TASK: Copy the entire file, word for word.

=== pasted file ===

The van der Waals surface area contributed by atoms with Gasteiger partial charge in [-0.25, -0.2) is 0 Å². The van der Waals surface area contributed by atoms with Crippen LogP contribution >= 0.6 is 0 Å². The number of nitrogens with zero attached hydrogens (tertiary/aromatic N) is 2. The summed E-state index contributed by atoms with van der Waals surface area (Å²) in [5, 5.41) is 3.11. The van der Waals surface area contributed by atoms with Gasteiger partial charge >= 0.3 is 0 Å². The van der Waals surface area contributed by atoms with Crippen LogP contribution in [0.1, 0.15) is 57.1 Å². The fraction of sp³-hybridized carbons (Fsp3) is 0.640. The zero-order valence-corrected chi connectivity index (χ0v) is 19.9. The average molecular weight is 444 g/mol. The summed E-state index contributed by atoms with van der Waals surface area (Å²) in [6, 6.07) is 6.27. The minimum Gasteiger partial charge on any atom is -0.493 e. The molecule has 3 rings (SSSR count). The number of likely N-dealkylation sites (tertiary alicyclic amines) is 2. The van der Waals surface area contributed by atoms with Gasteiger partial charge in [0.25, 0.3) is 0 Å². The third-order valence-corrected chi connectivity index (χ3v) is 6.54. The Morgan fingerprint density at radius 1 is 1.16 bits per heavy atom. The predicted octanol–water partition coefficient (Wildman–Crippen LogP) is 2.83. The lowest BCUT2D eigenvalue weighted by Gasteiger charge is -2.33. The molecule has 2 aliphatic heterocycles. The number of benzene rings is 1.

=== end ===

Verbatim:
The van der Waals surface area contributed by atoms with Gasteiger partial charge in [-0.25, -0.2) is 0 Å². The van der Waals surface area contributed by atoms with Crippen LogP contribution >= 0.6 is 0 Å². The number of nitrogens with zero attached hydrogens (tertiary/aromatic N) is 2. The summed E-state index contributed by atoms with van der Waals surface area (Å²) in [5, 5.41) is 3.11. The van der Waals surface area contributed by atoms with Gasteiger partial charge >= 0.3 is 0 Å². The van der Waals surface area contributed by atoms with Crippen LogP contribution in [0.1, 0.15) is 57.1 Å². The fraction of sp³-hybridized carbons (Fsp3) is 0.640. The zero-order valence-corrected chi connectivity index (χ0v) is 19.9. The average molecular weight is 444 g/mol. The summed E-state index contributed by atoms with van der Waals surface area (Å²) in [6, 6.07) is 6.27. The minimum Gasteiger partial charge on any atom is -0.493 e. The molecule has 3 rings (SSSR count). The number of likely N-dealkylation sites (tertiary alicyclic amines) is 2. The van der Waals surface area contributed by atoms with Gasteiger partial charge in [0.25, 0.3) is 0 Å². The third-order valence-corrected chi connectivity index (χ3v) is 6.54. The Morgan fingerprint density at radius 1 is 1.16 bits per heavy atom. The predicted octanol–water partition coefficient (Wildman–Crippen LogP) is 2.83. The lowest BCUT2D eigenvalue weighted by Gasteiger charge is -2.33. The molecule has 2 aliphatic heterocycles. The number of benzene rings is 1.